I read this story in the Eighth grade, and then had to take a test on it. Well, part of that test was an essay question. I did rather well, and the teacher was impressed, saying I had "college-level insight". While I'm not sure if she was saying this to make me feel good or if she honestly thought this, my answer was interesting, so I'm going to node it.

Q: What is the literal meaning of "a separate peace" and what is it's application to the novel?

A: The novel implys that "a separate peace" means a calm admist(sp) the storm, care-free peace despite the World War that is tearing apart the globe. Finny is the source of this peace, and shows this in the games he created like blitz-ball and the Winter Carnival. Of course, Finny's separate peace blinds him to cold harsh reality and this eventually kills Finny as much as the bone marrow did.

Q: What is the turning point in the novel? Why?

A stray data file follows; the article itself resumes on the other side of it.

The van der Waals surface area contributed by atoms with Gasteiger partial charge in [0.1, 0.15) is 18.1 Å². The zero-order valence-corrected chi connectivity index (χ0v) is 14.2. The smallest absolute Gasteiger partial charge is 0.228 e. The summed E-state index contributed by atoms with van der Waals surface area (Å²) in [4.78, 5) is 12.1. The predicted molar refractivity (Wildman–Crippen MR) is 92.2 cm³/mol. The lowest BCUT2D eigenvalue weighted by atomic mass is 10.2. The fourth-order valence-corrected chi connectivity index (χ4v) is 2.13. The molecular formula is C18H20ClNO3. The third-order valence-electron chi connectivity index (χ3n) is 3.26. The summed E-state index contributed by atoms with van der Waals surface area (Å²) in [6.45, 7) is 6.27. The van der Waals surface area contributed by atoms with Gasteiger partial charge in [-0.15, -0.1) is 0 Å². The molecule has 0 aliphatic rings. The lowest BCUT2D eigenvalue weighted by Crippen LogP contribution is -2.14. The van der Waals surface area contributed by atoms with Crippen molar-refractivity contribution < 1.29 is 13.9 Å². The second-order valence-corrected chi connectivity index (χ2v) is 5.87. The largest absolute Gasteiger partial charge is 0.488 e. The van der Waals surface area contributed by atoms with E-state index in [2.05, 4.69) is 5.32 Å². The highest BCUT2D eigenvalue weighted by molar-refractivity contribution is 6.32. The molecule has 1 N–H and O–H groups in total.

The novel's turning point is after Gene visits Leper, Until this point, Gene has been wrapped up in the "separate peace" created by Finny and has been hiding his actions and motives from the world. Now Leper (who was there when Finny fell) starts yelling "You always were a savage underneath...like....like that time you knocked Finny out of a tree!....like that time you crippled him for life." Reality has been forced into Gene's lap. "They've got you" is Leper's forshadowing of the "trial" when everyone will find know that Gene purposely crippled Finny. From this point until the trial Gene is trying to avoid the confrontation he knows he will face Finny and tell him that he(Gene) purposely cripled Finny.